2015 GSA Annual Meeting in Baltimore, Maryland, USA (1-4 November 2015)

Paper No. 60-5
Presentation Time: 2:35 PM


BARRETT, Kirk, Manhattan College, Department of Civil and Environmental Engineering, 4315 Manhattan College Parkway, Riverdale, NY 10471 and MOORE, Kevin, CityFood Resources L3C, Somerset, NJ 08873, kirk.barrett@manhattan.edu

The goal was to increase awareness of and interest in geoscience and geoscience careers among African and Hispanic American students in high-performing high schools. We focused on schools in northeastern New Jersey that 1) had significant minority populations, 2) already offered geoscience courses, and 3) had high go-to-college rates. We chose to work with schools at which most students attend college because the goal of convincing the students to pursue a degree in geoscience would be more achievable relative to schools with low go-to-college rates.

The project combined a variety of activities focused on environmental geoscience that reinforced and built on each other to achieve the goal. First, self-selected science teachers from the schools participated in a professional development workshop to learn geoscience concepts that were embodied in field trips that they (and, later, their students) took, and they learned how to incorporate these concepts into their curriculum.

Activates for students emphasized field experiences. In field trips, students visited geoenvironmental-related sites like a large waterfall and ocean beaches and performed fun, hands-on, inquiry-based investigations about issues important to society, such as hydropower and beach erosion. Students also participated in a "citizen scientist"-type water quality monitoring program using a water body near their school, and they convened annually at a local university to share their results. Ten students were invited to participate in a month-long, geoscience-related, summer internship at a university or government agency.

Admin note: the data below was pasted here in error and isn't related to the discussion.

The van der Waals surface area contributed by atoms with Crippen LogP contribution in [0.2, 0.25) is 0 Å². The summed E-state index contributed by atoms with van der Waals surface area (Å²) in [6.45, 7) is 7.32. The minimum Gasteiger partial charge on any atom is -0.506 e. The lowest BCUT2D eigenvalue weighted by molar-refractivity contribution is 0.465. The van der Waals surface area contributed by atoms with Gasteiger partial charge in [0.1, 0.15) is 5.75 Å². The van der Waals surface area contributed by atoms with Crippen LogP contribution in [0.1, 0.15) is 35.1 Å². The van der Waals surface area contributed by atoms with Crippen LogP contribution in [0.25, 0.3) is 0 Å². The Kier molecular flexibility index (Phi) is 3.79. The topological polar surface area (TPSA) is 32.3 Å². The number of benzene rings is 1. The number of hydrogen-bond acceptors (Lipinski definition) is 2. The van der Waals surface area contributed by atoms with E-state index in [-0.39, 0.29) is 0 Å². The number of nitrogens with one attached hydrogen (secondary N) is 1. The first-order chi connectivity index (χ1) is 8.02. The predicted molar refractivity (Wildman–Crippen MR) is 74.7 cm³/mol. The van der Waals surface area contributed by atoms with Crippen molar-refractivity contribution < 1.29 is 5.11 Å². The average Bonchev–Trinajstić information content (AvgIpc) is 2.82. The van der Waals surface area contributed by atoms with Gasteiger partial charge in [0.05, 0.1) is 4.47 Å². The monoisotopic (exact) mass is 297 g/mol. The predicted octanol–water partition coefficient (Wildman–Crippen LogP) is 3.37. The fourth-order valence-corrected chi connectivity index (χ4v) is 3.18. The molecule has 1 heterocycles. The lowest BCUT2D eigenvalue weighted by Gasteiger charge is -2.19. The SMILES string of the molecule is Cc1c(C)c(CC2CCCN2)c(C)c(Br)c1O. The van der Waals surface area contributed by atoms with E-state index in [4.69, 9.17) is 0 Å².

Students were surveyed after each field trip, with majorities indicating an increased knowledge and interest in geoscience.

Lessons learned from the program include that it was impractical to use before vs. after surveys for evaluation for a multi-faceted, months-long, school-based program because it was impossible to determine exactly which or how many aspects of the program each survey respondent participated in. Also, the project was not sustainable without on-going instructional support to the teachers and external funding for field trips. For the project components to become institutionalized within the school would likely require greater advocacy than by a single K-12 teacher or a university professor.